Burnet injects himself with myxomatosis, to prove it does not pose a danger to humans.

Sir Frank Macfarlane Burnet

The release of the myxoma virus to control rabbit populations coincides with an outbreak of Murray Valley encephalitis in northern Victoria. Many claim myxomatosis is responsible for the deadly encephalitis outbreak.

Putting theory to the test

Sir Frank Macfarlane Burnet is among those who argue there is no association between the two events.

Knowing evidence will benefit the public debate, Burnet agrees to a challenge issued by a councillor from Mildura – to inoculate himself with the myxoma virus to prove it is harmless to humans.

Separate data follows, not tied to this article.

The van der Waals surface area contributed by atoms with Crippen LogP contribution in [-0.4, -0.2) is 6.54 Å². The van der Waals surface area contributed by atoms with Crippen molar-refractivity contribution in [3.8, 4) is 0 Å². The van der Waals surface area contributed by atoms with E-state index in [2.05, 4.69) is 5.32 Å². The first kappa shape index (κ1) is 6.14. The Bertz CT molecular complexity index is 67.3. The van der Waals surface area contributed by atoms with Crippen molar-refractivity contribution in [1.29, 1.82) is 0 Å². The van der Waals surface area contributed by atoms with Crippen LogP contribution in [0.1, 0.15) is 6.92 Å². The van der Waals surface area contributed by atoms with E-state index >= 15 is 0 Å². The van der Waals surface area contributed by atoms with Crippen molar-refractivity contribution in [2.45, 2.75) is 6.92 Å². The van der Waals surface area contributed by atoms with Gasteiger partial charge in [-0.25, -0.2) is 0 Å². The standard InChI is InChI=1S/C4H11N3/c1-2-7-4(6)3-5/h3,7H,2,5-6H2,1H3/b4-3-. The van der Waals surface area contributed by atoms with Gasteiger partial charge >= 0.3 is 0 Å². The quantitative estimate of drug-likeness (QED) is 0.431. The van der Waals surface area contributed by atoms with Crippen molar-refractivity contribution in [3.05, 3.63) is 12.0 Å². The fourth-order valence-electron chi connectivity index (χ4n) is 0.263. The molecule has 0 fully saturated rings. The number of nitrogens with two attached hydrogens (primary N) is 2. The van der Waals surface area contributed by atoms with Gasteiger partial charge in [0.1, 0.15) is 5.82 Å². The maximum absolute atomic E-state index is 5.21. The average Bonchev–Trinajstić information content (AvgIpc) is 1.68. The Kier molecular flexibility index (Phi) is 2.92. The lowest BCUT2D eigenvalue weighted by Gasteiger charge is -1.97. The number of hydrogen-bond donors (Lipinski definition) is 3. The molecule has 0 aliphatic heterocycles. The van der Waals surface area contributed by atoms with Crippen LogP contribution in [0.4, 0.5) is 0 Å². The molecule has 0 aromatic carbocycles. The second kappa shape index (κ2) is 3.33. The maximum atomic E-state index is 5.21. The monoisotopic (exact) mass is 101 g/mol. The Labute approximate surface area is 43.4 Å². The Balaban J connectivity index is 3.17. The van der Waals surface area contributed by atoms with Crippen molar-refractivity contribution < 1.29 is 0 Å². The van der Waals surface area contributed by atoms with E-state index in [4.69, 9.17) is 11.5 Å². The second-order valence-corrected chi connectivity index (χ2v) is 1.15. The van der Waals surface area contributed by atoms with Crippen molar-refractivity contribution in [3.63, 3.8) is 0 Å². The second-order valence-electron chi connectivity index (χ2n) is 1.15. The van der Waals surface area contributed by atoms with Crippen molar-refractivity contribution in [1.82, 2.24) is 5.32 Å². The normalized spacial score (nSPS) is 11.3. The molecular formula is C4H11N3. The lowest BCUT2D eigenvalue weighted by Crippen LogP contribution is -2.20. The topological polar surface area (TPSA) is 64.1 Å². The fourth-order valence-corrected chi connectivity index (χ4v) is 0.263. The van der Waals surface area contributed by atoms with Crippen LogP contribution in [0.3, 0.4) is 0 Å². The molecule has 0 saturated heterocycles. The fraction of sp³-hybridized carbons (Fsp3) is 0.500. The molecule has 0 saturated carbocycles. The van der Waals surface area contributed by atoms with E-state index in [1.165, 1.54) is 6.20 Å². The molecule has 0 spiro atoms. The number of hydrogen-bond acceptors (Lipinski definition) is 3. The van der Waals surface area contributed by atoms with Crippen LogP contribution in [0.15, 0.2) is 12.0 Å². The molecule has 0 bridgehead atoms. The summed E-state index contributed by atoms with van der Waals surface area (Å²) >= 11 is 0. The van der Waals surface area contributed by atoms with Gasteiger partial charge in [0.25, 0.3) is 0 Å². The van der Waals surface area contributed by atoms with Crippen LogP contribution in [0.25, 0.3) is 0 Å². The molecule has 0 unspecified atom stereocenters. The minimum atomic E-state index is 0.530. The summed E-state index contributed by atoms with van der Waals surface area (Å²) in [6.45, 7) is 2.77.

Burnet, Dr Ian Clunies-Ross and Dr Frank Fenner inject themselves with a dose of myxoma virus strong enough to kill 100-1000 rabbits. As expected, nothing happens, proving myxomatosis has no effect on humans and could not be responsible for the encephalitis outbreak in Victoria.

Public appreciation

On later describing the experiment to the Australian Parliament, CSIRO Minister Mr R. G. Casey is met with cheers. The Argus newspaper also applauds the risk the three scientists took for the sake of others, commenting “this news…is the kind of thing that goes far to restore our faith in human-kind”.

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